The grids allow the ALJ to consider factors such as age, confinement to sedentary or light work, inability to speak English, educational deficiencies, and lack of job experience. Each factor can independently limit the number of jobs realistically available to an individual. Phillips, 357 F.3d at 1240. Combinations of these factors yield a statutorily-required finding of “Disabled” or “Not Disabled.” Id.

         The court's review of the Commissioner's decision is a limited one. This court must find the Commissioner's decision conclusive if it is supported by substantial evidence. 42 U.S.C. § 405(g); Graham v. Apfel, 129 F.3d 1420, 1422 (11th Cir. 1997). “Substantial evidence is more than a scintilla, but less than a preponderance. It is such relevant evidence as a reasonable person would accept as adequate to support a conclusion.” Richardson v. Perales, 402 U.S. 389, 401 (1971); see also Crawford v. Comm'r of Soc. Sec., 363 F.3d 1155, 1158 (11th Cir. 2004) (“Even if the evidence preponderates against the Commissioner's findings, [a reviewing court] must affirm if the decision reached is supported by substantial evidence.”). A reviewing court may not look only to those parts of the record which support the decision of the ALJ, but instead must view the record in its entirety and take account of evidence which detracts from the evidence relied on by the ALJ. Hillsman v. Bowen, 804 F.2d 1179 (11th Cir. 1986).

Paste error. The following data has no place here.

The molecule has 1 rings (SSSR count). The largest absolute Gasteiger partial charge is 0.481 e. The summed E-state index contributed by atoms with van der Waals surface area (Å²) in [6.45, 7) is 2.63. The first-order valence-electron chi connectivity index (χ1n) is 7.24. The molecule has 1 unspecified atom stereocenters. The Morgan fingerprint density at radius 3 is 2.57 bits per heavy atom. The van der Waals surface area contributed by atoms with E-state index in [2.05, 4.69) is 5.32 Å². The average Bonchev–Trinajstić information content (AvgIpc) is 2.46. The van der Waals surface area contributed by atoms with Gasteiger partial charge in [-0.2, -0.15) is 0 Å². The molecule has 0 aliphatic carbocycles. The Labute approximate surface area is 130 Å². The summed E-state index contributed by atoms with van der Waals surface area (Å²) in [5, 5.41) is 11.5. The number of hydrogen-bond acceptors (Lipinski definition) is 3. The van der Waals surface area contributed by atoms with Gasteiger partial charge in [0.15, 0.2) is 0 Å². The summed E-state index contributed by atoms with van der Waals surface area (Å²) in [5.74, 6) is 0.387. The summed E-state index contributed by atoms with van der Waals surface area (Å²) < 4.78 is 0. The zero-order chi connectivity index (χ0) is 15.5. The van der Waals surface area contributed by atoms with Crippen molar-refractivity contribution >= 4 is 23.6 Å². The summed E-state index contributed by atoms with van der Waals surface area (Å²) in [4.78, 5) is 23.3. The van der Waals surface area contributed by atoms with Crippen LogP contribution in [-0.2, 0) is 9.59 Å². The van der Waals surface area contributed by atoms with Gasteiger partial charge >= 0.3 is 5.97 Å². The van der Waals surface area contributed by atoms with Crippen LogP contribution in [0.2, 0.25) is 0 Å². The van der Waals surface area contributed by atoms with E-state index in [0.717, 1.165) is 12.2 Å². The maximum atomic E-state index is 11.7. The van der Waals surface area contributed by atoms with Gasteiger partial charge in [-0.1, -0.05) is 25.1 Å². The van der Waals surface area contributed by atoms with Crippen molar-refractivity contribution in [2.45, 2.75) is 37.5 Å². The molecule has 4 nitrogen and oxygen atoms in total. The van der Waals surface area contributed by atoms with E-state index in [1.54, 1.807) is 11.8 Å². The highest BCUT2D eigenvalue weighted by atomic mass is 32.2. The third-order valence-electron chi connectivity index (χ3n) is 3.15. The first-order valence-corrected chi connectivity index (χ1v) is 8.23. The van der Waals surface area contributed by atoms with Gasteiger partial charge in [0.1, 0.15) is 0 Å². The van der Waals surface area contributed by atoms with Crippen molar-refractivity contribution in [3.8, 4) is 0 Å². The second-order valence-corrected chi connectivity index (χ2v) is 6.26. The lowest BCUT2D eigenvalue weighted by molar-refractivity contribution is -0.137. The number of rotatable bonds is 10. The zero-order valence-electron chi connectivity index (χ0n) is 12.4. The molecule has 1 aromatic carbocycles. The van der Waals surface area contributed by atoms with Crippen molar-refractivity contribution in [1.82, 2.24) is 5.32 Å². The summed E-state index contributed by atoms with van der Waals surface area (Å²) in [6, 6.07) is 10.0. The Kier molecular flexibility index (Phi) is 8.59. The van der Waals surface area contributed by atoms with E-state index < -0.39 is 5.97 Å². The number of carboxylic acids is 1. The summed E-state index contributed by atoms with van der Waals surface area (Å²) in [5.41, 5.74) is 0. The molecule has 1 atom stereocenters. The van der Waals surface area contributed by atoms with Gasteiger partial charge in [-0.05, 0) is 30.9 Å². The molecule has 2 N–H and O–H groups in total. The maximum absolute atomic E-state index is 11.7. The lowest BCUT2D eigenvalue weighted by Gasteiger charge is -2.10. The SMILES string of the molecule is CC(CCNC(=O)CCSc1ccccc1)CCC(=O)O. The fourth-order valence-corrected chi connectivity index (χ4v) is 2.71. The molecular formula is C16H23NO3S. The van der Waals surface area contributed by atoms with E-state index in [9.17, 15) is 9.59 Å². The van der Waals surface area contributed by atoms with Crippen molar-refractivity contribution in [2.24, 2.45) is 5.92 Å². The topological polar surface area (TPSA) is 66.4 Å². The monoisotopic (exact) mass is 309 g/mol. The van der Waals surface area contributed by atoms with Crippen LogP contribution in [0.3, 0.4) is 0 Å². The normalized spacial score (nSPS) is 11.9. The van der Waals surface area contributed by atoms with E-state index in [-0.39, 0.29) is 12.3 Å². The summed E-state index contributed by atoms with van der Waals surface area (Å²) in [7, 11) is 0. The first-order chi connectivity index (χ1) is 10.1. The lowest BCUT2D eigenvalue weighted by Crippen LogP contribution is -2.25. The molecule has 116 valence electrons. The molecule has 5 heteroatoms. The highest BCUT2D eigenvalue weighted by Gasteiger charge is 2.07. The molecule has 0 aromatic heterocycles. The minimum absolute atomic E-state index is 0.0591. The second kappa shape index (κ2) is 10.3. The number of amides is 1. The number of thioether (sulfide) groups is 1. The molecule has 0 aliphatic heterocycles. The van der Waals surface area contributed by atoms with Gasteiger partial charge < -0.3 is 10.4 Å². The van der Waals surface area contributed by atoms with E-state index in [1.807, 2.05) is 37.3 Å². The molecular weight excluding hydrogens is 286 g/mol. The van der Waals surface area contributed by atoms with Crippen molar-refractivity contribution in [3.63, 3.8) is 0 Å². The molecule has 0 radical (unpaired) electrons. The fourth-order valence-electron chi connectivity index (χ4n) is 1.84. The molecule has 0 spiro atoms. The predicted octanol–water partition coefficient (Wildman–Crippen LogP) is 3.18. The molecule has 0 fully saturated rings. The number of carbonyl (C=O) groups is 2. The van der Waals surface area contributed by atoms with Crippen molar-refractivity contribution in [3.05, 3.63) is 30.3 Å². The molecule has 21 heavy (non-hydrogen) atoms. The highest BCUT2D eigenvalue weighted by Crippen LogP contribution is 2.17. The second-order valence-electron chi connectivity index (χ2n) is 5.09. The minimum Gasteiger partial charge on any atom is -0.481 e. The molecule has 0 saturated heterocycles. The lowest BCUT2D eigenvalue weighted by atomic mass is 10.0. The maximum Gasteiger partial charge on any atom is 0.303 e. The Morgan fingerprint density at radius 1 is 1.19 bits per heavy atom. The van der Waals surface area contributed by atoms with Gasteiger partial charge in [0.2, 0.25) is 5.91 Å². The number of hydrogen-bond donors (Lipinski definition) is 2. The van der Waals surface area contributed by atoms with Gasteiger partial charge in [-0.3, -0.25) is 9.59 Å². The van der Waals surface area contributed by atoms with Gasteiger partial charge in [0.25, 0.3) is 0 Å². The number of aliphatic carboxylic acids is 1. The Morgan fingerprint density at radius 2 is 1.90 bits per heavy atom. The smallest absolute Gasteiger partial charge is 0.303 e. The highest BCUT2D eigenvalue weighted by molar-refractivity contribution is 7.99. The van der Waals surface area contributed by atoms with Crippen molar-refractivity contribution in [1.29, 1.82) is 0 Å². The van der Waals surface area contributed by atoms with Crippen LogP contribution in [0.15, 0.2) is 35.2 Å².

[The court must] . . . scrutinize the record in its entirety to determine the reasonableness of the [Commissioner's] . . . factual findings. . . . No similar presumption of validity attaches to the [Commissioner's] . . . legal conclusions, including determination of the proper standards to be applied in evaluating claims.

Walker v. Bowen, 826 F.2d 996, 999 (11th Cir. 1987).

         III. ADMINISTRATIVE PROCEEDINGS